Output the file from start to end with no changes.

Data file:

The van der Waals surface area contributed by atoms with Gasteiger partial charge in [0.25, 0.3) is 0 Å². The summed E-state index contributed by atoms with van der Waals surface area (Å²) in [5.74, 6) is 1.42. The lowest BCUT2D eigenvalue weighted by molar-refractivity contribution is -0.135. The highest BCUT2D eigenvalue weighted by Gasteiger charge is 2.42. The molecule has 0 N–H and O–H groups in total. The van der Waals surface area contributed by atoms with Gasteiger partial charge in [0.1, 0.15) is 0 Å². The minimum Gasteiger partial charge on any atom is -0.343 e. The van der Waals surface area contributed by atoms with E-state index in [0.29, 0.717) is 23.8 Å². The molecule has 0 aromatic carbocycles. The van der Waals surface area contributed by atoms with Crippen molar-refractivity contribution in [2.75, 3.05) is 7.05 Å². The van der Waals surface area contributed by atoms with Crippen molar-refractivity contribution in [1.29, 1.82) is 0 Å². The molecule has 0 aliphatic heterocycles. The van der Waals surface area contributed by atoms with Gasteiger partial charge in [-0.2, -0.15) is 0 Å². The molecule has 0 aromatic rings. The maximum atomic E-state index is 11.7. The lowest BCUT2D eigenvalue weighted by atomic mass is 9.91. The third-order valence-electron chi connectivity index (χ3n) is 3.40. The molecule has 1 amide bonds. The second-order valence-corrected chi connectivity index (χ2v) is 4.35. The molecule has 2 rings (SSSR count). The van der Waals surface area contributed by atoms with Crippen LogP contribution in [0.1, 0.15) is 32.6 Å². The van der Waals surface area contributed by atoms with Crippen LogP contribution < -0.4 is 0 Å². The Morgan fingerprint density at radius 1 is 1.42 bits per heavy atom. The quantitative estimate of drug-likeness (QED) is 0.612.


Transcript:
The van der Waals surface area contributed by atoms with Gasteiger partial charge in [0.25, 0.3) is 0 Å². The summed E-state index contributed by atoms with van der Waals surface area (Å²) in [5.74, 6) is 1.42. The lowest BCUT2D eigenvalue weighted by molar-refractivity contribution is -0.135. The highest BCUT2D eigenvalue weighted by Gasteiger charge is 2.42. The molecule has 0 N–H and O–H groups in total. The van der Waals surface area contributed by atoms with Gasteiger partial charge in [0.1, 0.15) is 0 Å². The minimum Gasteiger partial charge on any atom is -0.343 e. The van der Waals surface area contributed by atoms with E-state index in [0.29, 0.717) is 23.8 Å². The molecule has 0 aromatic carbocycles. The van der Waals surface area contributed by atoms with Crippen molar-refractivity contribution in [2.75, 3.05) is 7.05 Å². The van der Waals surface area contributed by atoms with Crippen molar-refractivity contribution in [1.29, 1.82) is 0 Å². The molecule has 0 aliphatic heterocycles. The van der Waals surface area contributed by atoms with Gasteiger partial charge in [-0.2, -0.15) is 0 Å². The molecule has 0 aromatic rings. The maximum atomic E-state index is 11.7. The lowest BCUT2D eigenvalue weighted by atomic mass is 9.91. The third-order valence-electron chi connectivity index (χ3n) is 3.40. The molecule has 1 amide bonds. The second-order valence-corrected chi connectivity index (χ2v) is 4.35. The molecule has 2 rings (SSSR count). The van der Waals surface area contributed by atoms with Crippen LogP contribution in [0.1, 0.15) is 32.6 Å². The van der Waals surface area contributed by atoms with Crippen LogP contribution < -0.4 is 0 Å². The Morgan fingerprint density at radius 1 is 1.42 bits per heavy atom. The quantitative estimate of drug-likeness (QED) is 0.612.